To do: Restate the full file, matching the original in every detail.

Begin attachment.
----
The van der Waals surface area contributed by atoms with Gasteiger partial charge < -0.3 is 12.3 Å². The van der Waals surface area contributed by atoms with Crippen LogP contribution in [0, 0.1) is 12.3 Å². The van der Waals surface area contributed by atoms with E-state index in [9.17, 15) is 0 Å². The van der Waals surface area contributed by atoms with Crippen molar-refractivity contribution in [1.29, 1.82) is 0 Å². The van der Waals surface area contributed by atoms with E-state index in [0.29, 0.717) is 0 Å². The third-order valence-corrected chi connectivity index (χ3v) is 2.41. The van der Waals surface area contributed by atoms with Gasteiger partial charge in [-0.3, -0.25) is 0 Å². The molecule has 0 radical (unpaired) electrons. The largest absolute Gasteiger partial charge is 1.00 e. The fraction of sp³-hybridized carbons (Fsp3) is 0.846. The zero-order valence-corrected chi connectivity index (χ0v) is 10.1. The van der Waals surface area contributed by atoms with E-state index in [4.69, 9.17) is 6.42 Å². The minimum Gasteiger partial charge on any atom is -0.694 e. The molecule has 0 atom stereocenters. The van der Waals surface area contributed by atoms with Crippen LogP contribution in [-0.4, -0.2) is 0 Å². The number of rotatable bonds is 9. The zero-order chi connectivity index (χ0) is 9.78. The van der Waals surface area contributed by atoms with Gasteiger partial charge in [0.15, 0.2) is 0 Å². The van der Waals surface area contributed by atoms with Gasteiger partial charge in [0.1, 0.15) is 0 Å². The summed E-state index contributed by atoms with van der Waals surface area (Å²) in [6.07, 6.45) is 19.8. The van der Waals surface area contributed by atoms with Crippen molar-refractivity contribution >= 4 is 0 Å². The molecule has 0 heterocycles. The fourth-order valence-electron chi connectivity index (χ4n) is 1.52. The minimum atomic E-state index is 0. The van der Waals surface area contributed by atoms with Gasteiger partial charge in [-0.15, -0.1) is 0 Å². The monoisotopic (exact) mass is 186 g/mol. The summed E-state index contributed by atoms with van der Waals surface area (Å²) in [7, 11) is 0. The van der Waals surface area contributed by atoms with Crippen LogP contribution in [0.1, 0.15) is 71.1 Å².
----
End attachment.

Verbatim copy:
The van der Waals surface area contributed by atoms with Gasteiger partial charge < -0.3 is 12.3 Å². The van der Waals surface area contributed by atoms with Crippen LogP contribution in [0, 0.1) is 12.3 Å². The van der Waals surface area contributed by atoms with E-state index in [9.17, 15) is 0 Å². The van der Waals surface area contributed by atoms with Crippen molar-refractivity contribution in [1.29, 1.82) is 0 Å². The van der Waals surface area contributed by atoms with E-state index in [0.29, 0.717) is 0 Å². The third-order valence-corrected chi connectivity index (χ3v) is 2.41. The van der Waals surface area contributed by atoms with Gasteiger partial charge in [-0.3, -0.25) is 0 Å². The molecule has 0 radical (unpaired) electrons. The largest absolute Gasteiger partial charge is 1.00 e. The fraction of sp³-hybridized carbons (Fsp3) is 0.846. The zero-order valence-corrected chi connectivity index (χ0v) is 10.1. The van der Waals surface area contributed by atoms with E-state index in [4.69, 9.17) is 6.42 Å². The minimum Gasteiger partial charge on any atom is -0.694 e. The molecule has 0 atom stereocenters. The van der Waals surface area contributed by atoms with Crippen LogP contribution in [-0.4, -0.2) is 0 Å². The number of rotatable bonds is 9. The zero-order chi connectivity index (χ0) is 9.78. The van der Waals surface area contributed by atoms with Gasteiger partial charge in [0.15, 0.2) is 0 Å². The van der Waals surface area contributed by atoms with Gasteiger partial charge in [0.1, 0.15) is 0 Å². The summed E-state index contributed by atoms with van der Waals surface area (Å²) in [6.07, 6.45) is 19.8. The van der Waals surface area contributed by atoms with Crippen molar-refractivity contribution >= 4 is 0 Å². The molecule has 0 heterocycles. The fourth-order valence-electron chi connectivity index (χ4n) is 1.52. The minimum atomic E-state index is 0. The van der Waals surface area contributed by atoms with Gasteiger partial charge in [-0.15, -0.1) is 0 Å². The monoisotopic (exact) mass is 186 g/mol. The summed E-state index contributed by atoms with van der Waals surface area (Å²) in [7, 11) is 0. The van der Waals surface area contributed by atoms with Crippen LogP contribution in [0.1, 0.15) is 71.1 Å².